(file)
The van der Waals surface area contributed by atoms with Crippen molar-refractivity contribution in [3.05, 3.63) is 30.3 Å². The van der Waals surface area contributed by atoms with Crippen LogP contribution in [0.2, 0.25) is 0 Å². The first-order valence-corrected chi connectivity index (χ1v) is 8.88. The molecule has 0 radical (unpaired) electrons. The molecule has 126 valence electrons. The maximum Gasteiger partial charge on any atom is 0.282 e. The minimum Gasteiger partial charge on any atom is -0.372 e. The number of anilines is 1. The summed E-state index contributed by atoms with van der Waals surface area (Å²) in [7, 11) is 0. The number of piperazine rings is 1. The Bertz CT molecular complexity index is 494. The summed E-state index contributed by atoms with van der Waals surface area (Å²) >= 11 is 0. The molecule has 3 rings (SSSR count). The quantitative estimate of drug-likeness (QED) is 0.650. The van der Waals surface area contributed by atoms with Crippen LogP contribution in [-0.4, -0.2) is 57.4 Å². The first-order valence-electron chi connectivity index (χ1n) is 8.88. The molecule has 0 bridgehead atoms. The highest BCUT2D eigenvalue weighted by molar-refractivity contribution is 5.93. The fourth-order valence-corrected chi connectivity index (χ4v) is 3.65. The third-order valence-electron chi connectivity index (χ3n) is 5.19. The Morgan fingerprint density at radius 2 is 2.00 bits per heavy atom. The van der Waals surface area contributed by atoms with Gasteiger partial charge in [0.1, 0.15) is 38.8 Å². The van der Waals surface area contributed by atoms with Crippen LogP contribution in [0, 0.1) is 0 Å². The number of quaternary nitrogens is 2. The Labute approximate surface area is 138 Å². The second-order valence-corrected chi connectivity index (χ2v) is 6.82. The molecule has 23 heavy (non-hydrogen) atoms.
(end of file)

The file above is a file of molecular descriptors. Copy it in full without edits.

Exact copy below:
The van der Waals surface area contributed by atoms with Crippen molar-refractivity contribution in [3.05, 3.63) is 30.3 Å². The van der Waals surface area contributed by atoms with Crippen LogP contribution in [0.2, 0.25) is 0 Å². The first-order valence-corrected chi connectivity index (χ1v) is 8.88. The molecule has 0 radical (unpaired) electrons. The molecule has 126 valence electrons. The maximum Gasteiger partial charge on any atom is 0.282 e. The minimum Gasteiger partial charge on any atom is -0.372 e. The number of anilines is 1. The summed E-state index contributed by atoms with van der Waals surface area (Å²) in [7, 11) is 0. The number of piperazine rings is 1. The Bertz CT molecular complexity index is 494. The summed E-state index contributed by atoms with van der Waals surface area (Å²) >= 11 is 0. The molecule has 3 rings (SSSR count). The quantitative estimate of drug-likeness (QED) is 0.650. The van der Waals surface area contributed by atoms with Crippen LogP contribution in [-0.4, -0.2) is 57.4 Å². The first-order valence-electron chi connectivity index (χ1n) is 8.88. The molecule has 0 bridgehead atoms. The highest BCUT2D eigenvalue weighted by molar-refractivity contribution is 5.93. The fourth-order valence-corrected chi connectivity index (χ4v) is 3.65. The third-order valence-electron chi connectivity index (χ3n) is 5.19. The Morgan fingerprint density at radius 2 is 2.00 bits per heavy atom. The van der Waals surface area contributed by atoms with Gasteiger partial charge in [0.1, 0.15) is 38.8 Å². The van der Waals surface area contributed by atoms with Crippen LogP contribution in [0, 0.1) is 0 Å². The number of quaternary nitrogens is 2. The Labute approximate surface area is 138 Å². The second-order valence-corrected chi connectivity index (χ2v) is 6.82. The molecule has 23 heavy (non-hydrogen) atoms.